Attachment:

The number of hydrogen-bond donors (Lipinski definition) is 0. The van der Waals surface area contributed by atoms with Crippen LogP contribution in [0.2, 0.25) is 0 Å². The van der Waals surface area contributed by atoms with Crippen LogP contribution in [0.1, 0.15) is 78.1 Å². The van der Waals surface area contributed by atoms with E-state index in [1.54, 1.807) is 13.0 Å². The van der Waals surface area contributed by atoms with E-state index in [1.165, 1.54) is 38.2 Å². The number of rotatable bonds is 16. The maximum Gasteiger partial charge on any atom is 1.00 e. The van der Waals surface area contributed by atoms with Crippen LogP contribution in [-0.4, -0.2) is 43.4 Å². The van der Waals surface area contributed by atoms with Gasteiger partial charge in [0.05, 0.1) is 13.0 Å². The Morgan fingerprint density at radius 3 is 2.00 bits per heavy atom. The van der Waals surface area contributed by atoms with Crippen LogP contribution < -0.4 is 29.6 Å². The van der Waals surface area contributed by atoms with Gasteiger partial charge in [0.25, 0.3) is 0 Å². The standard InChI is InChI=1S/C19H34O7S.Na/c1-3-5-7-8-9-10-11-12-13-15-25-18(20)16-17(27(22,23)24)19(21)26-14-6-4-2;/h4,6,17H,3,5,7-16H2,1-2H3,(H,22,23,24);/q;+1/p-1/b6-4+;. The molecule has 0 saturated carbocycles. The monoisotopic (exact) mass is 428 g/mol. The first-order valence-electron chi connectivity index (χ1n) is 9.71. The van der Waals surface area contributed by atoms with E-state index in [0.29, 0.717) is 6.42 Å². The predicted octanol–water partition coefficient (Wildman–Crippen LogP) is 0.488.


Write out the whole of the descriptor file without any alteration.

The number of hydrogen-bond donors (Lipinski definition) is 0. The van der Waals surface area contributed by atoms with Crippen LogP contribution in [0.2, 0.25) is 0 Å². The van der Waals surface area contributed by atoms with Crippen LogP contribution in [0.1, 0.15) is 78.1 Å². The van der Waals surface area contributed by atoms with E-state index in [1.54, 1.807) is 13.0 Å². The van der Waals surface area contributed by atoms with E-state index in [1.165, 1.54) is 38.2 Å². The number of rotatable bonds is 16. The maximum Gasteiger partial charge on any atom is 1.00 e. The van der Waals surface area contributed by atoms with Crippen LogP contribution in [-0.4, -0.2) is 43.4 Å². The van der Waals surface area contributed by atoms with Gasteiger partial charge in [0.05, 0.1) is 13.0 Å². The Morgan fingerprint density at radius 3 is 2.00 bits per heavy atom. The van der Waals surface area contributed by atoms with Crippen LogP contribution < -0.4 is 29.6 Å². The van der Waals surface area contributed by atoms with Gasteiger partial charge in [0.25, 0.3) is 0 Å². The standard InChI is InChI=1S/C19H34O7S.Na/c1-3-5-7-8-9-10-11-12-13-15-25-18(20)16-17(27(22,23)24)19(21)26-14-6-4-2;/h4,6,17H,3,5,7-16H2,1-2H3,(H,22,23,24);/q;+1/p-1/b6-4+;. The molecule has 0 saturated carbocycles. The monoisotopic (exact) mass is 428 g/mol. The first-order valence-electron chi connectivity index (χ1n) is 9.71. The van der Waals surface area contributed by atoms with E-state index in [0.29, 0.717) is 6.42 Å². The predicted octanol–water partition coefficient (Wildman–Crippen LogP) is 0.488.